# Full-Scale Demonstration of Combined Ground Source Heating and Sustainable Urban Drainage in Roadbeds

^{*}

## Abstract

**:**

## 1. Introduction

## 2. Materials and Methods

#### 2.1. Climate Road Construction

^{®}from NCC, Solna, (Stockholm), Sweden) consists of crushed granite or similar gravel materials with a maximum grain size of 22 mm, mixed with a polymer modified bitumen, yielding a void porosity of 19–23%. A wear layer of PermaSLID

^{®}from NCC, Solna, (Stockholm), Sweden, similar to PermaGAB

^{®}in terms of composition and void porosity, but with smaller grains up to 16 mm, was paved on top of the PermaGAB

^{®}. The permeability of the permeable asphalt is >1 cm/s; however, clogging tends to occur over time and soil particles must be removed from the asphalt by a vacuum road sweeper once a year.

#### 2.2. Temperature Model

^{3}/K) is the volumetric heat capacity of the roadbed gravel, ${\mathrm{T}}_{\mathrm{s}}$ (K) is the temperature in the roadbed, ${\mathsf{\lambda}}_{\mathrm{s}}$ (W/m/K) is the thermal conductivity, ${\mathsf{\rho}}_{\mathrm{f}}{\mathrm{c}}_{\mathrm{f}}$ (J/m

^{3}/K) is the volumetric heat capacity of the fluid (water) in the pores, and ${u}_{\mathrm{d}}$ (m/s) is the Darcy velocity vector. Equation (1) ignores the mechanical dispersion of heat and assumes instantaneous thermal equilibrium between the gravel matrix and the flowing groundwater. Moreover, the internal heat production in the porous medium (the source term) is assumed to be zero.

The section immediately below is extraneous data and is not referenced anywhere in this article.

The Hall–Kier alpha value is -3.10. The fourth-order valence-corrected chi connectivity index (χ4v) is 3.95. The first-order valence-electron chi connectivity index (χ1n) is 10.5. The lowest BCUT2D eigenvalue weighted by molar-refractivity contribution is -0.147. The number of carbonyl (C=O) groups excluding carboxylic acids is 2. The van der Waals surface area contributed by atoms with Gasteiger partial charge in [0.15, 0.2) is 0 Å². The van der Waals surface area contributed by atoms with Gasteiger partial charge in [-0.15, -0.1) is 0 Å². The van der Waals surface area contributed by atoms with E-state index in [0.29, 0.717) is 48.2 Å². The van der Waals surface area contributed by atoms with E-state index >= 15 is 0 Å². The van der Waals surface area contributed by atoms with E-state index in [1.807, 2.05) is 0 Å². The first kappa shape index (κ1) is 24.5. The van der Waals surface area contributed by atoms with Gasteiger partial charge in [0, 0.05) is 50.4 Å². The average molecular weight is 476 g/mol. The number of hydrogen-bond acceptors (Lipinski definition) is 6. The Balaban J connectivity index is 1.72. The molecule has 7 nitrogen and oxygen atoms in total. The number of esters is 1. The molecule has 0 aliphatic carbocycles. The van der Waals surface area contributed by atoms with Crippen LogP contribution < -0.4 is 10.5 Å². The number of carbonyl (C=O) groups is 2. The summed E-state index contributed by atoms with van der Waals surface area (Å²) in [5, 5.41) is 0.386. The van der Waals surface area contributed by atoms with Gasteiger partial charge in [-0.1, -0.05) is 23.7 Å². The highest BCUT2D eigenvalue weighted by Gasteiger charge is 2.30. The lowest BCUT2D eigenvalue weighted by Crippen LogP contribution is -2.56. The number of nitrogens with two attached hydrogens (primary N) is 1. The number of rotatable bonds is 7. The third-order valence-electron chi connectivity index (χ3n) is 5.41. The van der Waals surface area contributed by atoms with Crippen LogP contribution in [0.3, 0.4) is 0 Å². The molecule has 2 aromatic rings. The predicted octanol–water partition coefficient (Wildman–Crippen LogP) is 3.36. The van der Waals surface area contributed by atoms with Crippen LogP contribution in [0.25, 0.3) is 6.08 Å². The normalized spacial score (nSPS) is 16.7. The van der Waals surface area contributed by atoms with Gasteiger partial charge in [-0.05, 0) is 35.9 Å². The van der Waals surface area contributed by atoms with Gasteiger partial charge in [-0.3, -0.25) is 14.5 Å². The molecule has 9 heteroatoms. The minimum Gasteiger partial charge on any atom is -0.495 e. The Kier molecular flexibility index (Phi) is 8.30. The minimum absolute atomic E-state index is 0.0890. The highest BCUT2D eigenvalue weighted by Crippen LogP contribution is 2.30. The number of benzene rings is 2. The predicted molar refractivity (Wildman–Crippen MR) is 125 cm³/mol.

#### 2.2.1. Single Pipe Model

**u**is reduced to the scalar

_{d}**u**in the following.

_{d}^{2}/s) is the thermal diffusivity, $\mathrm{s}=1/\sqrt{4{\mathsf{\alpha}}_{\mathrm{s}}\mathrm{t}}$, H (m) is the length of the pipe, and $\mathrm{D}$ (m) is the burial depth.

_{p}), the temperature averaged over the circumference of the pipe (i.e., the average over the φ coordinate) becomes

_{p}) from Equation (6),

#### 2.2.2. Multiple Pipe Model

_{t}is the number of time steps to reach time t and q

_{0}= 0 W/m. The time step is set uniformly to 24 h in all simulations and all measured data are aggregated accordingly.

#### 2.2.3. Undisturbed Temperatures

_{u}(x,t) is estimated by a 1D numerical Crank–Nicolson finite difference discretization of Equation (1) that adequately captures the propagation of the road surface temperature variations into the subsurface [28]. The scheme is unconditionally stable for any combination of time and space discretization and is second-order accurate in time. The temperature ${\mathrm{T}}_{\mathrm{u},\mathrm{i},\mathrm{j}}$ at model node i and timestep j (see Figure 6) is calculated from the preceding timestep according to

_{u}(x = 50 m,t) = 8.9 °C, as estimated by [31].

_{u}(x,t). As half of the pipes are buried at depth x = 50 cm and half at x = 100 cm, we calculate the temperature at both depths using the finite difference model in Equation (14) and use the arithmetic mean when calculating the brine temperature from Equation (13).

#### 2.2.4. Model Parameters

^{3}/K, and the volumetric heat capacity of the rainwater permeating the roadbed is ${\mathsf{\rho}}_{\mathrm{f}}{\mathrm{c}}_{\mathrm{f}}$ = 4.186 MJ/m

^{3}/K [32].

_{s}= 1.50 W/m/K for the roadbed thermal conductivity and R

_{p}= 0.07 m∙K/W for the pipe thermal resistance.

#### 2.3. Instrumentation and Measuring Data